A self portrait! At this stage I still hadn’t gotten a full range of subtle pinks and beiges, so I improvised with violets, yellow, sandy beige, pale blue and the very vibrant sugared almond pink. As alarming as it is, I’m happy with the result. The original photo had a strongly-lit, clean-faced sparsity to it, and this drawing doesn’t stray far from it.

I purchased more colours – pale blues, grey blues, pale greens, a beautiful pale yellow and a sky blue, and drew this landscape. It’s based off a beautiful photograph by early colour photography pioneer Sergey Prokudin-Gorsky. His photographs were taken by a camera that recorded 3 separate exposures, to represent the cyan, magenta and yellow hues that would combine to make a full colour image. Many of them have this interesting slight halo or refraction, from when elements in the image have moved slightly between exposures. To make the dark greens, I layered forest green on top of vermillion, leading to a similar colour-artefact effect to the ones in Prokudin-Gorsky’s photographs.
I’m very proud of this image, and the beautiful landscapes you can make with markers. It’s a lot easier to get lovely saturation and luminance with a marker than with watercolours (not that I’ll ever forgo watercolours) and you work with markers in a similar fashion, from light to dark. They have the brightness of inks, and many of the techniques I’ve learned with ink and watercolour translate well to markers.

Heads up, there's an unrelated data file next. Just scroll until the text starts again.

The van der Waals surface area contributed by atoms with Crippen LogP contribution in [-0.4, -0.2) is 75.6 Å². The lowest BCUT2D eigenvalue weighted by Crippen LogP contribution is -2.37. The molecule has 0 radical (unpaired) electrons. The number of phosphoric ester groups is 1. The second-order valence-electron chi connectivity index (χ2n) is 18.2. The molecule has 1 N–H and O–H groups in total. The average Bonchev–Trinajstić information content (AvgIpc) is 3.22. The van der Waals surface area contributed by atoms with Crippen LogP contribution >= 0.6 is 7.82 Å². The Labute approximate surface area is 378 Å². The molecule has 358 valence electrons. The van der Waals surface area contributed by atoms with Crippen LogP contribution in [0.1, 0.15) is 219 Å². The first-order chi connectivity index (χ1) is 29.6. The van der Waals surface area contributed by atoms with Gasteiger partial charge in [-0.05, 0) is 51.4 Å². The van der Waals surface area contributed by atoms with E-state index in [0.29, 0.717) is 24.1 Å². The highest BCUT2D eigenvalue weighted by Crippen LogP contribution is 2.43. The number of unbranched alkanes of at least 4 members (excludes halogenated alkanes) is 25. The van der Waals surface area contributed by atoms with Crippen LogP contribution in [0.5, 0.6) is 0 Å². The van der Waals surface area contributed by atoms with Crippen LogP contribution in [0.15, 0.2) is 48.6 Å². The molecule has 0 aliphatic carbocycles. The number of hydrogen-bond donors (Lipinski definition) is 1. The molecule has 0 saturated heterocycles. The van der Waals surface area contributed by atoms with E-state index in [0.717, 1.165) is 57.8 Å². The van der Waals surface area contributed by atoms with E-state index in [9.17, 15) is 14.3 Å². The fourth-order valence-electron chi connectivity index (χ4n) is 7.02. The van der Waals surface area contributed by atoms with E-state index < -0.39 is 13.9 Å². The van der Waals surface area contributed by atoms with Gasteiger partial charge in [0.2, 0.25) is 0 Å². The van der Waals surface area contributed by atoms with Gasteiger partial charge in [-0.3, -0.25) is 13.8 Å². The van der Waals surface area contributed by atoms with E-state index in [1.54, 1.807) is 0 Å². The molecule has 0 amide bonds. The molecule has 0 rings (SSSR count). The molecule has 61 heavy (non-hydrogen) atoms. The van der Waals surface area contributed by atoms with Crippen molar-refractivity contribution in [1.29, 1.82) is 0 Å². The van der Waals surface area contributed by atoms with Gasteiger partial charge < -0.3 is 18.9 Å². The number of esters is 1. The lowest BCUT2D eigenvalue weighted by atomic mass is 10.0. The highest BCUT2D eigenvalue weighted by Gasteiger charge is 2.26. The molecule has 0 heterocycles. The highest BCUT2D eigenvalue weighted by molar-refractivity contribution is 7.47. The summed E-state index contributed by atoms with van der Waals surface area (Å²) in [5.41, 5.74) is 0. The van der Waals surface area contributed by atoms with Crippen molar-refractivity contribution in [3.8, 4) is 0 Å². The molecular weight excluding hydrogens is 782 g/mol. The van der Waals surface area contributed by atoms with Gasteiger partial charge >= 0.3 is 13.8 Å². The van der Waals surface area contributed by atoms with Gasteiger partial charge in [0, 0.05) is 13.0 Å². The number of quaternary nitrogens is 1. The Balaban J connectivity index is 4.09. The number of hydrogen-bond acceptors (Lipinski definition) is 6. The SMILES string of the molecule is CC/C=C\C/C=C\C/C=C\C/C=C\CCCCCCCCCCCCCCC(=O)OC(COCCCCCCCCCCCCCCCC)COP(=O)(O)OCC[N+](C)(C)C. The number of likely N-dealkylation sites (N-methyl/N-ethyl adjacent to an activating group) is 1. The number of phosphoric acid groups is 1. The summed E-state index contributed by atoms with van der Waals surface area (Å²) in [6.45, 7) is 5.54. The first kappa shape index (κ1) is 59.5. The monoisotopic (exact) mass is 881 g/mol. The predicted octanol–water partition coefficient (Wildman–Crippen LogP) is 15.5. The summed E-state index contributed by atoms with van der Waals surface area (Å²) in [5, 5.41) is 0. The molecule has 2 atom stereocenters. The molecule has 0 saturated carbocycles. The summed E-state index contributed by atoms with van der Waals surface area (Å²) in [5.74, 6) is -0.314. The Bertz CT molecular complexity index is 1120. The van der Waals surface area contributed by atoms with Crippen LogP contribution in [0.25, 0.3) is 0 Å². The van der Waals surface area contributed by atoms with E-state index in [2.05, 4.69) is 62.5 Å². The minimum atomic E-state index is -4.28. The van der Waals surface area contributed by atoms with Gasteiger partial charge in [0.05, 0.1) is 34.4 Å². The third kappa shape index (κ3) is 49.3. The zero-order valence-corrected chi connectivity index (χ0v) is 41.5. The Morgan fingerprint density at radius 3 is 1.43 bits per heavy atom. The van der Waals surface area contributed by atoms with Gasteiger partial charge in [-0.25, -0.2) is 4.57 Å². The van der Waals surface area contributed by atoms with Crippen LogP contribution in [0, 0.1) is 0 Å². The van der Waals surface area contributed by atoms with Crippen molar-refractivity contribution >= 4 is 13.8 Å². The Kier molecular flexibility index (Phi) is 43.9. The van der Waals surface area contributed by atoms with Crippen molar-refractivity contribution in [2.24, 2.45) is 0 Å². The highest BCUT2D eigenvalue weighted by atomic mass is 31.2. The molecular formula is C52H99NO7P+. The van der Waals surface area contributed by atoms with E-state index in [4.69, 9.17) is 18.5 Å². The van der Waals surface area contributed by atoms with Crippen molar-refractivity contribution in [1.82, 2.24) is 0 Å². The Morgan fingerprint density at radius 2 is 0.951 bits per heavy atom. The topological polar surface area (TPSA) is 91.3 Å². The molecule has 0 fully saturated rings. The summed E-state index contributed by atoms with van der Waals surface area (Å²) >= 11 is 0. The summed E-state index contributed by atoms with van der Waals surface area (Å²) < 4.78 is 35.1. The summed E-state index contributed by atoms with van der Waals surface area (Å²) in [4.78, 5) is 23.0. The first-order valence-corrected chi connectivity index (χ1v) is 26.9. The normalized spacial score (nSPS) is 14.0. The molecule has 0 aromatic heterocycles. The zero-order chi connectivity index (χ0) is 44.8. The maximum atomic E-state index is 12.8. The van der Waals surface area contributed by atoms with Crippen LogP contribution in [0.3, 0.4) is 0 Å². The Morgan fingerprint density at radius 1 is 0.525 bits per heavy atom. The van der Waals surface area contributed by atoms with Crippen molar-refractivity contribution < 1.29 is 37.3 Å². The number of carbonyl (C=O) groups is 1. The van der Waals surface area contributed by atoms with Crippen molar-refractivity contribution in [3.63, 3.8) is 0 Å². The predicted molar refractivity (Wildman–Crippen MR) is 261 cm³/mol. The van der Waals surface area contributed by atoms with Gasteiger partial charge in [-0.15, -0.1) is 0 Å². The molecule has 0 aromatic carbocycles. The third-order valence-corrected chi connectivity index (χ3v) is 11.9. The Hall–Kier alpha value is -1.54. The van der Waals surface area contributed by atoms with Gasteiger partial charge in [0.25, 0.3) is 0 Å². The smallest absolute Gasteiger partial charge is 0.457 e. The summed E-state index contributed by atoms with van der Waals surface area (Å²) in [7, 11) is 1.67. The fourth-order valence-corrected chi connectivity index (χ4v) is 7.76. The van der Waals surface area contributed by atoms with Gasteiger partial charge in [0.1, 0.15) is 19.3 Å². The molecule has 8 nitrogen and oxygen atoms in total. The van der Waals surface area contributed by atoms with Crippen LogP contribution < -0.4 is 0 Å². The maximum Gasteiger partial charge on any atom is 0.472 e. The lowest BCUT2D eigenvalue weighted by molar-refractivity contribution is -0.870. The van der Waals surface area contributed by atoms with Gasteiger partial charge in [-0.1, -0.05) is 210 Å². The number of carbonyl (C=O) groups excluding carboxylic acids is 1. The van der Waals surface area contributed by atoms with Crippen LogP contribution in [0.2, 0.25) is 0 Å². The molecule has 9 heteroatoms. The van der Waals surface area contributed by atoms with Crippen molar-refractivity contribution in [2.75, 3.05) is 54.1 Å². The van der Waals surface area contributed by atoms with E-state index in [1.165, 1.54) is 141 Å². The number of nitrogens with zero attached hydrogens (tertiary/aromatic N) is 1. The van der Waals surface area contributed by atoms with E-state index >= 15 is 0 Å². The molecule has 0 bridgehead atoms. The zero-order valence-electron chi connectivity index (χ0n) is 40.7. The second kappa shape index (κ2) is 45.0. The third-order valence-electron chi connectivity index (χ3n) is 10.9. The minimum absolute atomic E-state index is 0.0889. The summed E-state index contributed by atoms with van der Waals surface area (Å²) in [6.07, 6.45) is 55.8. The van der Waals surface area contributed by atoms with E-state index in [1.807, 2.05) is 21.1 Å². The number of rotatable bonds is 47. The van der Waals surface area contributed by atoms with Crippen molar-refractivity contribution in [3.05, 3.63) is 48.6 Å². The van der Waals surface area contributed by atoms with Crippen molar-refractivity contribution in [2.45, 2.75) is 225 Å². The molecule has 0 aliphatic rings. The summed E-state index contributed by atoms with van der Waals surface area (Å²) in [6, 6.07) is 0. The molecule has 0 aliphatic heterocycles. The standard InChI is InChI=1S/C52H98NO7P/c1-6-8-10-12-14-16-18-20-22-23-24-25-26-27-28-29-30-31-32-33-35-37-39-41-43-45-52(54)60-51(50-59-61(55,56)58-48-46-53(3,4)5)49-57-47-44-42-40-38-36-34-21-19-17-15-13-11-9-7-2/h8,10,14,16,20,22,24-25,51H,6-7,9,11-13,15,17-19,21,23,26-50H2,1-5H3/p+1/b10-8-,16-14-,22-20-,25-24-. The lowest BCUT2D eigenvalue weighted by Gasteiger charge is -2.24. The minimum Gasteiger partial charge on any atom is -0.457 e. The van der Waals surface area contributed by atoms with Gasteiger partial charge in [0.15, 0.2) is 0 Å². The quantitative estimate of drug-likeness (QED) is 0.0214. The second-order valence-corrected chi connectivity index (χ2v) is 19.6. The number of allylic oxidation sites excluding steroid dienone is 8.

Finally, a combination of a historic photograph and a photo of my own. The two girls are taken from a colour autochrome by Etheldreda Laing, the horses from photographs I took during my residency in Hungary. It’s somewhat eerie to think that the two girls in the original photograph were photographed before the second world war, and yet they’re in full beautiful colour, one of them even wearing sneakers with her dress. I loved the look of their dresses, with the way the stripes described the folds. I subscribe to the view of many watercolour artists that using grey or black to shade can deaden an image, and that using a complimentary colour or a cooler hue works better. I’m a very big fan of purple, especially when representing human skin tones, and pale blue, to shade grey and white forms. Pale blue and pale purple were two of the first additional colours I got – and you can see the colours used to shade the white horse, along with a sandy beige and a flesh pink. Dark purples and dark blues and browns also have a richness that black lacks, especially when layered, and red is an excellent compliment of green.